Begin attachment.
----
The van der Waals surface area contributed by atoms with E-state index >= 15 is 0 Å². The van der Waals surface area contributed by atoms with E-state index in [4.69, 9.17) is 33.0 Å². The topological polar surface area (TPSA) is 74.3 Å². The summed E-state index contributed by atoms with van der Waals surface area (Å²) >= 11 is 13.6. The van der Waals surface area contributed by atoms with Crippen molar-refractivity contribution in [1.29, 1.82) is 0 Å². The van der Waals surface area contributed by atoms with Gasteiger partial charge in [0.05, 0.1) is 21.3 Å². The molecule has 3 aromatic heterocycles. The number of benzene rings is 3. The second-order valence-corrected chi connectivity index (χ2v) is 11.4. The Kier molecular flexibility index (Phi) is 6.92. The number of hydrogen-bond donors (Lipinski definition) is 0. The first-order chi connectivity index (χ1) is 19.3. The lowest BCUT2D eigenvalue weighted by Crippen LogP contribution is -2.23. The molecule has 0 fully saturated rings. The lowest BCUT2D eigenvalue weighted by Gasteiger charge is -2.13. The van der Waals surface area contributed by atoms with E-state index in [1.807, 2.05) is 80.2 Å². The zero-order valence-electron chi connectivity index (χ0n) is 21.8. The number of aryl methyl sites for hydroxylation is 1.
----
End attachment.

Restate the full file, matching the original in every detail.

The van der Waals surface area contributed by atoms with E-state index >= 15 is 0 Å². The van der Waals surface area contributed by atoms with E-state index in [4.69, 9.17) is 33.0 Å². The topological polar surface area (TPSA) is 74.3 Å². The summed E-state index contributed by atoms with van der Waals surface area (Å²) >= 11 is 13.6. The van der Waals surface area contributed by atoms with Crippen molar-refractivity contribution in [1.29, 1.82) is 0 Å². The van der Waals surface area contributed by atoms with Gasteiger partial charge in [0.05, 0.1) is 21.3 Å². The molecule has 3 aromatic heterocycles. The number of benzene rings is 3. The second-order valence-corrected chi connectivity index (χ2v) is 11.4. The Kier molecular flexibility index (Phi) is 6.92. The number of hydrogen-bond donors (Lipinski definition) is 0. The first-order chi connectivity index (χ1) is 19.3. The lowest BCUT2D eigenvalue weighted by Crippen LogP contribution is -2.23. The molecule has 0 fully saturated rings. The lowest BCUT2D eigenvalue weighted by Gasteiger charge is -2.13. The van der Waals surface area contributed by atoms with E-state index in [1.807, 2.05) is 80.2 Å². The zero-order valence-electron chi connectivity index (χ0n) is 21.8. The number of aryl methyl sites for hydroxylation is 1.